Freeman Vows to Play Second to No One

It didn't take long for Tevin Coleman to display his confidence.

Moments after being drafted by the Falcons, before he had a chance to learn much about his new surroundings, the University of Indiana graduate announced he'd begin his NFL career as Atlanta's No. 1 running back.

"Whoever is the starting back, they don't have to work," he said. "I'm coming in and working right away."

Meanwhile, fellow RB Devonta Freeman was not only working — he was putting himself through a uniquely rigorous training program. The second year pro out of Florida State claimed he went "full-throttle" during his offseason regimen and didn't take any days off.

Suffice it to say, he doesn't plan on giving up his spot on the first-team offense.

"I take a lot of pride in (being the go-to guy)," Freeman said. "This has always been my dream. I never had a dream to come to the NFL and play second to (any) man."

Without a doubt, there will be some spirited, hard-fought competition between these two. Head coach Dan Quinn noted Coleman and Freeman are "absolutely battling for it," and at present, it's difficult to forecast how the situation will unfold.

For now, as Coleman eases his way into the organization, Freeman remains at the top of the depth chart. And while that could change at any time, it'd take quite an effort from Coleman to reshuffle the deck.

"I love the competitive attitude Devonta brings," Quinn said. "To me, when you're having one of the best offseasons you've ever had, he's one of the guys like, 'I'm here, coach. I'm ready.' He wants to be the first to do everything, and that tells you what the competitor is.

"I can't wait to watch him work. He doesn't back down from anything. That's one of things I love about Devonta the most. He just, every challenge, 'Yep. I'm ready for the next one.' That's one of the things I really do admire about him and his game."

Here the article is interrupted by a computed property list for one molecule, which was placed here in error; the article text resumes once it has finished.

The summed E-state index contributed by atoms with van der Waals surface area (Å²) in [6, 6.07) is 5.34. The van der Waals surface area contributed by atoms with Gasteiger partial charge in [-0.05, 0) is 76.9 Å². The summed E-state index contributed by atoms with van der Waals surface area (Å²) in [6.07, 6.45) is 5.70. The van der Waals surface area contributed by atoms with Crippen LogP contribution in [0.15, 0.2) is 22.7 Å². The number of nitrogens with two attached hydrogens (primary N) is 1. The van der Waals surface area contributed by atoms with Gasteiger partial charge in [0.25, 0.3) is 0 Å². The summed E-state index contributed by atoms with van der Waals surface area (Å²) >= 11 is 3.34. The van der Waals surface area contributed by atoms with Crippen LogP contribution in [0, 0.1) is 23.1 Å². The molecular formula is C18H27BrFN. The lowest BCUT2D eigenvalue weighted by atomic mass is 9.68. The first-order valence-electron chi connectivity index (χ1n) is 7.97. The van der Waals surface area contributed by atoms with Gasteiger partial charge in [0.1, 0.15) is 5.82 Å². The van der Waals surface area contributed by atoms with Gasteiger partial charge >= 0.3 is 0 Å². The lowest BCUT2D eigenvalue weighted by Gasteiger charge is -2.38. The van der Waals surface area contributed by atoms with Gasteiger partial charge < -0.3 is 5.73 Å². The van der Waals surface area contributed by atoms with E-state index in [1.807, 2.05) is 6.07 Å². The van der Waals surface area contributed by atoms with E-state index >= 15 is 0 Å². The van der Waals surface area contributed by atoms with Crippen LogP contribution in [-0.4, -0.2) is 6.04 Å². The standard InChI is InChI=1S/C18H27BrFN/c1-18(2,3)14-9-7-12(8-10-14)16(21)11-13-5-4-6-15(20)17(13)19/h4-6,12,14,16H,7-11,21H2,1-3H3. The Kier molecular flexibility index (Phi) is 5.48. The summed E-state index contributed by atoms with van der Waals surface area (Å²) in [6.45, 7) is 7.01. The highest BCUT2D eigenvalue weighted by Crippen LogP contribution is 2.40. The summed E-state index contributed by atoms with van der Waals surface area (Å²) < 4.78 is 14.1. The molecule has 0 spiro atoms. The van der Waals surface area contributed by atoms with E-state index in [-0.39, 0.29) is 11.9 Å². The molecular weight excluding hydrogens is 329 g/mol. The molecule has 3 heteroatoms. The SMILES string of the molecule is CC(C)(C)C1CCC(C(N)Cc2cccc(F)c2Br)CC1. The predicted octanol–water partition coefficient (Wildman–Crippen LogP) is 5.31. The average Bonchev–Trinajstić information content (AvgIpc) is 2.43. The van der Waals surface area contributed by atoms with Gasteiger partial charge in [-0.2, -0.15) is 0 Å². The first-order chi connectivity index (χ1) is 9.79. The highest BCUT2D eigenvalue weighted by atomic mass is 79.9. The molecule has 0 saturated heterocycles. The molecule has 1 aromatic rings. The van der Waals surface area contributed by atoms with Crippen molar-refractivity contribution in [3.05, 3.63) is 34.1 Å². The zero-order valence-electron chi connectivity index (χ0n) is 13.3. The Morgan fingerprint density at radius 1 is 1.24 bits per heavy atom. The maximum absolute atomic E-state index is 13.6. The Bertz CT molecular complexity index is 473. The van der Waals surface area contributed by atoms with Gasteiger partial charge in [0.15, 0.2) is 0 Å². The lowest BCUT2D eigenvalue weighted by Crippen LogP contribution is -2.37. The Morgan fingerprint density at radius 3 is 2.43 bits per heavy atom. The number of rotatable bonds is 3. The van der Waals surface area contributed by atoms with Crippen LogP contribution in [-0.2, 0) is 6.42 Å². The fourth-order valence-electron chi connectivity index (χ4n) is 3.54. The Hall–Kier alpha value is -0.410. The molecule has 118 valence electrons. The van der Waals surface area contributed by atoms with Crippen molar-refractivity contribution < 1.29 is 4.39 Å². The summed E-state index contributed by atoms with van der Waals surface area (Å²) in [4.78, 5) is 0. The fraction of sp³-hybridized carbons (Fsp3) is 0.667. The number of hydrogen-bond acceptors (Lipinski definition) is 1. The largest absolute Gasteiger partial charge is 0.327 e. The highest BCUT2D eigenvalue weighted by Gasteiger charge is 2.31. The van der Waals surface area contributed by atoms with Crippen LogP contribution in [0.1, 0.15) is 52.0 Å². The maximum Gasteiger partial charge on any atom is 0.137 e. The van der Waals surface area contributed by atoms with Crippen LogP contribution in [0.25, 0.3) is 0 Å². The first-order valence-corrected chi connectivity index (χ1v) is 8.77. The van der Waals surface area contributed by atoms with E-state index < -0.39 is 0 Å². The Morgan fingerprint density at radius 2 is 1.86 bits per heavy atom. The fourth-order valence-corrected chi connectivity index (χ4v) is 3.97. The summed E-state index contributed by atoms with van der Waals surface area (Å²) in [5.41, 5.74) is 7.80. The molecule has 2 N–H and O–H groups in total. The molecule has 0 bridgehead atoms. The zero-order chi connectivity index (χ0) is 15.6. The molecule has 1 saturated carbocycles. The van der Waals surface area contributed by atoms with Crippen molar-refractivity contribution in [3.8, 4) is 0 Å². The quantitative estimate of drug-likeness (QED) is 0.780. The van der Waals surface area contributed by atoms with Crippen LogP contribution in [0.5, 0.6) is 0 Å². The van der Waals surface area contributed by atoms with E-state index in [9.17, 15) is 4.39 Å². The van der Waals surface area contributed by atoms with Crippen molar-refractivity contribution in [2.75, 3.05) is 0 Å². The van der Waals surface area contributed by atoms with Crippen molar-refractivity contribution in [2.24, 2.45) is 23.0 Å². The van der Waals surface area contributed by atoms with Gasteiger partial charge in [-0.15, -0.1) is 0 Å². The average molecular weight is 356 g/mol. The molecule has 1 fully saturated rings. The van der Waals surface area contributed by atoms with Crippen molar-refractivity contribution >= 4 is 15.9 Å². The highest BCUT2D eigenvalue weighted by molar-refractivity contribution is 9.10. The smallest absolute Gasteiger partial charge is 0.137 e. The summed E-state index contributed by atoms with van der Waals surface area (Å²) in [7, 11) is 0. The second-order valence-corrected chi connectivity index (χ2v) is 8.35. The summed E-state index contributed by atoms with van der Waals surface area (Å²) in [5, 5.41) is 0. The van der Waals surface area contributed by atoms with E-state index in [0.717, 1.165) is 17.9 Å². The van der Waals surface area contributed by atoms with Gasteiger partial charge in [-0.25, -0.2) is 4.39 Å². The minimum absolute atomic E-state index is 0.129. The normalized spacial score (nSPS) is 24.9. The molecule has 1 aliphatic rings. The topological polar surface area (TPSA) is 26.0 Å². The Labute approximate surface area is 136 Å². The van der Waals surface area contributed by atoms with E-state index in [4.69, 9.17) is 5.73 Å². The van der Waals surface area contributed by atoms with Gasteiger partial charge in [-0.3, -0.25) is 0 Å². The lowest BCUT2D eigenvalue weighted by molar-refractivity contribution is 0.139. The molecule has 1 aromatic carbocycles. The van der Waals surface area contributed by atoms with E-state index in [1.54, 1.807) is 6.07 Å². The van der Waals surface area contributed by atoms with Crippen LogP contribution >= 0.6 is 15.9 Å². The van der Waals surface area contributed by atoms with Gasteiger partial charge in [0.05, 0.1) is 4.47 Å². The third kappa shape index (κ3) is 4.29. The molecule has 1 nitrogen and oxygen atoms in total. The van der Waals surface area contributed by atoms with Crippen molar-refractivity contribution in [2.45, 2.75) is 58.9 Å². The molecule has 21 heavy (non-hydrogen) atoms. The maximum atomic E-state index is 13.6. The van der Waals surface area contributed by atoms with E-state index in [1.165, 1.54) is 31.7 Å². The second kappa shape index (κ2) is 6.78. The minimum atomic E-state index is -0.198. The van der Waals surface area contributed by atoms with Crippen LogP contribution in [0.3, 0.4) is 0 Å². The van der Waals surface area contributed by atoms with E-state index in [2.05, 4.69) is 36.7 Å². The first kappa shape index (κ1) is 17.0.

This kind of situation is not uncharted territory for Freeman. At 5-foot-9, he's always had to deal with concerns about his size; at Florida State, he and current Bengal James Wilder Jr. each vied for the bulk of the carries.

And last season, his first professional campaign, Freeman had to make his presence felt on a club that featured three other capable RBs in Steven Jackson, Antone Smith and Jacquizz Rodgers. Not an easy task, to say the least.

"I've been in competition my whole life," he said. "Especially with great athletes, even at the little league. I was going to elementary class and there were guys who were real good — faster than me, stronger and bigger. But I feel like it developed me and helped me at this level."

Freeman's brief experience in the NFL might give him an early edge over Coleman. In 2014, he finished with 248 yards on the ground, 3.8 yards per carry and one rushing touchdown.

Atlanta's depth prevented him from getting more than eight rushes in a single contest, but he seemed to progress steadily as the schedule wore on: Freeman's best performance came during Week 16 in New Orleans, where he scampered for a 31-yard TD.

He also earned 48 receiving yards at the Superdome. Perhaps that was a sign of what's to come.

Regardless of how the carries are distributed, Freeman has the tools needed to be a valuable asset in the passing game. Catching the ball was a strength of his in college and, though he hauled in 30 receptions as a rookie, the new coaching staff thinks he can evolve into a key target for Matt Ryan.

"He's got terrific hands coming out of the backfield," Quinn said. "What a weapon that can be. He runs good routes and has really good hands."

A big reason why the Falcons like Coleman is his knowledge of the zone-blocking scheme. As a senior at Indiana he darted for more than 2,000 yards — many of which came from his ability to read blocks and use his "one-cut-and-go" move to break free. Kyle Shanahan's system will look a lot like the one Coleman studied at Indiana, at least from his perspective.

But Freeman sees this new offense as the right fit for him, as well. And he should: The 23-year-old has great vision, can change directions quickly and doesn't take long to reach top speed. Now that he's had time to delve into the new playbook, he sees himself prospering as a sophomore.

"The way this offensive scheme is set up is perfect," Freeman said. "You definitely got to be in shape, be able to run fast and make good reads. The outside zone scheme is great for us.

"I'm very happy and thankful that we got this offense. I want to try to maximize it myself — not just be one of the running backs."

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